John Wesley Edward Bowen

John Wesley Edward Bowen earned a PhD at Boston University in Theology with extra work in Greek, Latin, Hebrew, German, and Arabic. Born in 1855, Bowen was the first African-American born a slave to earn a PhD in the United States (BU 1887).  He moved to Atlanta, GA, where he was the first Black professor at Gammon Theological Summary. He married Ariel Serena Hedges (Bowen), herself a Professor of Music at Clark College in Atlanta. They had four children. Bowen’s essay, “An Apology for the Higher Education of the Negro” (Methodist Review, 1897) spoke passionately about higher education and Classical Studies. Bowen died in 1933 at the age of 78.

Helen Magill

Helen Magill earned a PhD in Greek in 1877 at the Department of Classical Studies at Boston University, the first woman ever to receive a doctorate in any subject in the United States. She served as a principal at a secondary school in Johnston, PA, and then later became an instructor at Evelyn College for Women, an institution associated with Princeton University. After marrying Andrew White, the cofounder and first president of Cornell University, she accompanied him to diplomatic posts in St. Petersburg and Berlin, then spent her later years in Ithaca, NY. Dr. Magill White passed in 1944 at the age of 90.

“Dido’s Feast” & Women in BU Classics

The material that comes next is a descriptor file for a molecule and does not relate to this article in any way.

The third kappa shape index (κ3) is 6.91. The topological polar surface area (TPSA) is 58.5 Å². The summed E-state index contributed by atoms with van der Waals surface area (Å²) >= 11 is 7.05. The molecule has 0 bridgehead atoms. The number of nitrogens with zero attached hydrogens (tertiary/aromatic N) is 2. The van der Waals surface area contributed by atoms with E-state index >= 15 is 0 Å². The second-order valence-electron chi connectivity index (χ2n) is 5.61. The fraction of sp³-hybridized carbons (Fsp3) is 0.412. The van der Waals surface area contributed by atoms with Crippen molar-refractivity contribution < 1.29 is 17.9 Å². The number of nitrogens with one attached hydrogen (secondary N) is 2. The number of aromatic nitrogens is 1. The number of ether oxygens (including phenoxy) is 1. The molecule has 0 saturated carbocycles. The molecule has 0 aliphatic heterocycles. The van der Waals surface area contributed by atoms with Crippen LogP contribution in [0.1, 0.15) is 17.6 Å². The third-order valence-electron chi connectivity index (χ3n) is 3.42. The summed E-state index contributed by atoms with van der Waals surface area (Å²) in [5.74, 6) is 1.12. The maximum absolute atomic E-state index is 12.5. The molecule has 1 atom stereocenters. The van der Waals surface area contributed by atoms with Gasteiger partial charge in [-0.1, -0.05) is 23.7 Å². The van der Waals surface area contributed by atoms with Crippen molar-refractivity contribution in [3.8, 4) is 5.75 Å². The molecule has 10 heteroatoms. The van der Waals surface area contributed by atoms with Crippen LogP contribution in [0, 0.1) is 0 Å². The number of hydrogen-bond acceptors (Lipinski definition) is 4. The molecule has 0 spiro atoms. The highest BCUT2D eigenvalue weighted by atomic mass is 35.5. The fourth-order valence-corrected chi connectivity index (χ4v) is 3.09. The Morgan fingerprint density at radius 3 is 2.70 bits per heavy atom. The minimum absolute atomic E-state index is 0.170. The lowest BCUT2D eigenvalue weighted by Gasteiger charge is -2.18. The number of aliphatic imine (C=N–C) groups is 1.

On May 1, 1896 a coed production of “Dido’s Feast,” took place at Boston University and was the first production to take place entirely in Latin at BU. The cast consisted of eleven women and only one man. The newspaper article that was released the following day summarizes the takeaways in its title, “‘Dido’s Feast’ As A Play. Boston University Women as Players. Beautiful Costumes and Perfect Pronunciation Were Features. Girls Prove that They Can Get Along Without Male Help.” The article recounts the evening show stating that,

“The scenery, the costumes, the accessories, the fair participants themselves, and the skill displayed in the management of the whole, combined to make the presentation such as to arouse the warm appreciation of the audience.”

The author goes on to emphasize the dedication of the women to their roles and their command over their Latin pronunciation. The article, notably applauds the portrayal of Æneas by Miss Hila H. Small as being, “always consistent and evidenced an intelligent appreciation of the character and qualities which went to make up the ideal hero of early Latin literature.”  The performance was managed by Miss Alma Whitman and supervised by Professor Thomas B. Lindsay, who was then head of the BU Latin department.